As reported in the Philadelphia Inquirer
Drawn by booming industry, driven from the South by repression, African Americans’ population in Philadelphia swelled at the beginning of the 20th century. As they arrived, Philadelphia adapted by baking segregation into property documents.
By 1930, the black population of Philadelphia had reached 219,000, according to the Pew Center for Art and Heritage’s Great Migration Project, triple what it was 20 years earlier. A new study from the Federal Reserve Bank of Philadelphia has found that between 1920 and 1932, the deeds for thousands of Philadelphia homes included racially restrictive covenants, language barring minorities from buying into a neighborhood or even living in it.
“I think very few people realize this kind of thing was happening, especially in the city of Philadelphia,” said Larry Santucci, a senior research fellow at the Consumer Finance Institute of the bank.
In such communities as Tacony, racial covenants started when the area changed from farmland to city, and set the stage for decades of de facto segregation long after they fell out of use.
“It was understood that there were areas where they couldn’t live,” said Hubert Barnes, senior pastor of Star of Hope Baptist Church, a century-old African American congregation in Tacony. “They knew where the invisible boundaries were.”
‘Restricted section’ becomes a selling point
Santucci’s research team conducted the first comprehensive search for Philadelphia deeds with racially restrictive language and found nearly 4,000 written from 1920 to 1932. Their language was far from subtle. The deeds “forbade the premises from being occupied or owned by persons, not of Caucasian descent,” Santucci’s report stated.
The restrictions were legal, boilerplate language included by developers and promoted by real estate agents. Being in a “restricted section” was a major selling point, as advertised in a 1911 Inquirer classified ad for real estate on 60th Street near Catharine Street. Some deeds encouraged property owners to maintain restrictions by force of arms, if necessary, according to a set of 44 deeds along West Penn Street from 1927.
The U.S. Supreme Court ruled that racial covenants were unenforceable in 1948, but such language was not made illegal until 1968.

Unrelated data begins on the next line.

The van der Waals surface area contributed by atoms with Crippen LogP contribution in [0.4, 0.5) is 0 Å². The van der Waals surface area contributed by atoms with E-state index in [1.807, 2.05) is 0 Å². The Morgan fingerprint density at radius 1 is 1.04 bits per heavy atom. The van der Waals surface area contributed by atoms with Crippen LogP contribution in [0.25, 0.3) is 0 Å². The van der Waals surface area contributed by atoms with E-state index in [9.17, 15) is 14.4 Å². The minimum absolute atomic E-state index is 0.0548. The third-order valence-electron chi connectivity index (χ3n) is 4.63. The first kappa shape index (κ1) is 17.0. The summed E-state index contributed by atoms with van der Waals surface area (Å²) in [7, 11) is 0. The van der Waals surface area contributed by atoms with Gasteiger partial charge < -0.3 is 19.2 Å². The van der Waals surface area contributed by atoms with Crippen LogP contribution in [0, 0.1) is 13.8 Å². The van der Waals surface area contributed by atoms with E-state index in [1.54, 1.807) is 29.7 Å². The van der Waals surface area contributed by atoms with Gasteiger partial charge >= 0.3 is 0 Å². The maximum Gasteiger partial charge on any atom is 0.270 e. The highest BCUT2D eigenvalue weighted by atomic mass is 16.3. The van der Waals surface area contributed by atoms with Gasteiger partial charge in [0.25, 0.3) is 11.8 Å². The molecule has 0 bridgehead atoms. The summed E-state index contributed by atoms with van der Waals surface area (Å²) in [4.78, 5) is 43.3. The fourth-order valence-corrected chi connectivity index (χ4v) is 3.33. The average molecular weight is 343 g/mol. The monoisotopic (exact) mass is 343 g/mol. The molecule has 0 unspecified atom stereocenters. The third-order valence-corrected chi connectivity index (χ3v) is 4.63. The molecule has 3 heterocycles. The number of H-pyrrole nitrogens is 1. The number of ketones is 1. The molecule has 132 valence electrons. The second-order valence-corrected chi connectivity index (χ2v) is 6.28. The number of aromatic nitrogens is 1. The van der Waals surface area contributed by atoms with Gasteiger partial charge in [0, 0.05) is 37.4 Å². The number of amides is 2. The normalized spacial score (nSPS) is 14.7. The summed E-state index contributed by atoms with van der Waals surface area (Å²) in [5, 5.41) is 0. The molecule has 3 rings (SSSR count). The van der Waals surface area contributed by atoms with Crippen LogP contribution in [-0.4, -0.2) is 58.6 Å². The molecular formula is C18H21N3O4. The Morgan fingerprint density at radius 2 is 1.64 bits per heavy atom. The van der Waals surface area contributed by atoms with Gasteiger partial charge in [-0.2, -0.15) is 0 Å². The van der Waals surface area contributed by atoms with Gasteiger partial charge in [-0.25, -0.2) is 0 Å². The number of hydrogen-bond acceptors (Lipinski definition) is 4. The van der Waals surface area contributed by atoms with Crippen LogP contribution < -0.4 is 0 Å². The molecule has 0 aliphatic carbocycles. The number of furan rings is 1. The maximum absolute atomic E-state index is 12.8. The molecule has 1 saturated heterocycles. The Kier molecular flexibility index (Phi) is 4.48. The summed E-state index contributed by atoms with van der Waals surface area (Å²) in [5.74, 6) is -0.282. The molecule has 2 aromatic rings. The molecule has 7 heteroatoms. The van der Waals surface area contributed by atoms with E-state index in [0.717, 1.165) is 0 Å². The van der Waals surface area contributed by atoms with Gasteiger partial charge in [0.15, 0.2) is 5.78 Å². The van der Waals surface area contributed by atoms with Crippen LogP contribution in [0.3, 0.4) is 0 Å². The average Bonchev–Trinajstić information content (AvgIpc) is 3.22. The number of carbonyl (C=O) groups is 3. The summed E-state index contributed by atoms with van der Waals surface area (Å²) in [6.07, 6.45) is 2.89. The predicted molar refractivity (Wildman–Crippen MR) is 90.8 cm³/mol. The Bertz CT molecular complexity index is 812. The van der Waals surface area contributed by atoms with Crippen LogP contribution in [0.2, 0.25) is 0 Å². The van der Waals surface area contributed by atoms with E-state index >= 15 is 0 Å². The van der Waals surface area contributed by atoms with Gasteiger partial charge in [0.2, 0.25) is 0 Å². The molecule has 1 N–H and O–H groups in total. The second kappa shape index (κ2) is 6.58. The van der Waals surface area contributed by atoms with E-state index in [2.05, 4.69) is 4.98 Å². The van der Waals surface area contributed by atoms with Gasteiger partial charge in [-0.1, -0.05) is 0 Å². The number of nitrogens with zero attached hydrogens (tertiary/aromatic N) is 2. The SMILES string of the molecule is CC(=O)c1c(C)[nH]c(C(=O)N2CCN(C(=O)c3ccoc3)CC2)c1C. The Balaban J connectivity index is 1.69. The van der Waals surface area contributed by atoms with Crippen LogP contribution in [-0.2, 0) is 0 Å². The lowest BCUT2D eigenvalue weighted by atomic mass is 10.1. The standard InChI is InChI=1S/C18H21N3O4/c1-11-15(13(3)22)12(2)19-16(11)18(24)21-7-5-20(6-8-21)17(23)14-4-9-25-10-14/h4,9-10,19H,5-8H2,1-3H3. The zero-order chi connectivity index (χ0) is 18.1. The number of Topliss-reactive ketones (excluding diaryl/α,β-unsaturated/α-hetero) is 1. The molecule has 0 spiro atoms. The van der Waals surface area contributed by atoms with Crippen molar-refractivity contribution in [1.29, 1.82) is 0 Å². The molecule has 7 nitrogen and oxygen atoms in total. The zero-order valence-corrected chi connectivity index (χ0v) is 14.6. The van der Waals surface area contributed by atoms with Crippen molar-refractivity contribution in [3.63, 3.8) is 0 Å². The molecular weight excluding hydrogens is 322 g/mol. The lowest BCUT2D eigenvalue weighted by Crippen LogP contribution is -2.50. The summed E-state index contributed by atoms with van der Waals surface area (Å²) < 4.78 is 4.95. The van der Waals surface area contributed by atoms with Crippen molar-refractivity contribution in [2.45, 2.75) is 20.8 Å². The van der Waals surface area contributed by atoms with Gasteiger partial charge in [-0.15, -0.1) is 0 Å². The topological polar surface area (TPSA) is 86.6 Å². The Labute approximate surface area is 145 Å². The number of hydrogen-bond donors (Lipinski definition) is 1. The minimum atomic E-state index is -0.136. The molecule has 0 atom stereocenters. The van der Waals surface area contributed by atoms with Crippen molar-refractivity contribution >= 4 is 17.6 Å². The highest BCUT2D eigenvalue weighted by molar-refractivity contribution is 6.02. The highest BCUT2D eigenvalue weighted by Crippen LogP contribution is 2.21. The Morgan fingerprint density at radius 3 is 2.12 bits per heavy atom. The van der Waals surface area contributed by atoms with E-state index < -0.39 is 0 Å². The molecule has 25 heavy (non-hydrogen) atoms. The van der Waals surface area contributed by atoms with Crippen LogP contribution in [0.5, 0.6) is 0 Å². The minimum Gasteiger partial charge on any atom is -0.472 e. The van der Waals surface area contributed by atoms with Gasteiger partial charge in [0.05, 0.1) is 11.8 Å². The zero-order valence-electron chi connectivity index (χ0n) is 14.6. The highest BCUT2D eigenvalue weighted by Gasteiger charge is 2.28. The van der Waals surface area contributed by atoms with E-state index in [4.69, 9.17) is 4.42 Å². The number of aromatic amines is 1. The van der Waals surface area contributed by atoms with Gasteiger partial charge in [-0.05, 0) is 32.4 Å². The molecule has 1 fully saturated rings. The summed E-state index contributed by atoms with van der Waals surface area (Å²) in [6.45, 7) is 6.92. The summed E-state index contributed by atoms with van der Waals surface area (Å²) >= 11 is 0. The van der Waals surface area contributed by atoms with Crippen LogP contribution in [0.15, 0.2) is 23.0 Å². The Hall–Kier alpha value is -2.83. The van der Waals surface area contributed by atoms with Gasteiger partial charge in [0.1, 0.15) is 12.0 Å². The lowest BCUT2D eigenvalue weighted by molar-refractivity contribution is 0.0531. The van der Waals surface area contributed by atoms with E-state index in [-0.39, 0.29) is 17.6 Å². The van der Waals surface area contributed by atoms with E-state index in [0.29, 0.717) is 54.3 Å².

The tools of segregation
White Philadelphians were inventive and comprehensive in building systems to keep neighborhoods segregated. In addition to racially restrictive deeds, racist zoning and violence were used to shape neighborhoods’ identities in ways that persist today.
“The most insidious legacy of all of this,” said Brent Cebul, an assistant professor of history at the University of Pennsylvania, “is how good neighborhoods get coded as white and bad neighborhoods get coded as black.”
Covenants were not unique to Philadelphia. Northern cities used them widely amid the Great Migration of 1.6 million African Americans. And they became more popular in the wake of Supreme Court decisions, the first in 1917, that zoning by race was unconstitutional.
Santucci’s report, released last month, looked at documents from 1920 because legal documents then began to be written exclusively with typewriters, making them more legible to modern scanning technology. He examined deeds until 1932, when the Great Depression significantly curtailed building in the city. He said a more comprehensive search would likely reveal more deeds with racial restrictions.
“If anything, I think we undercounted,” he said, saying that even typewritten documents from the era are difficult for a computer to read.
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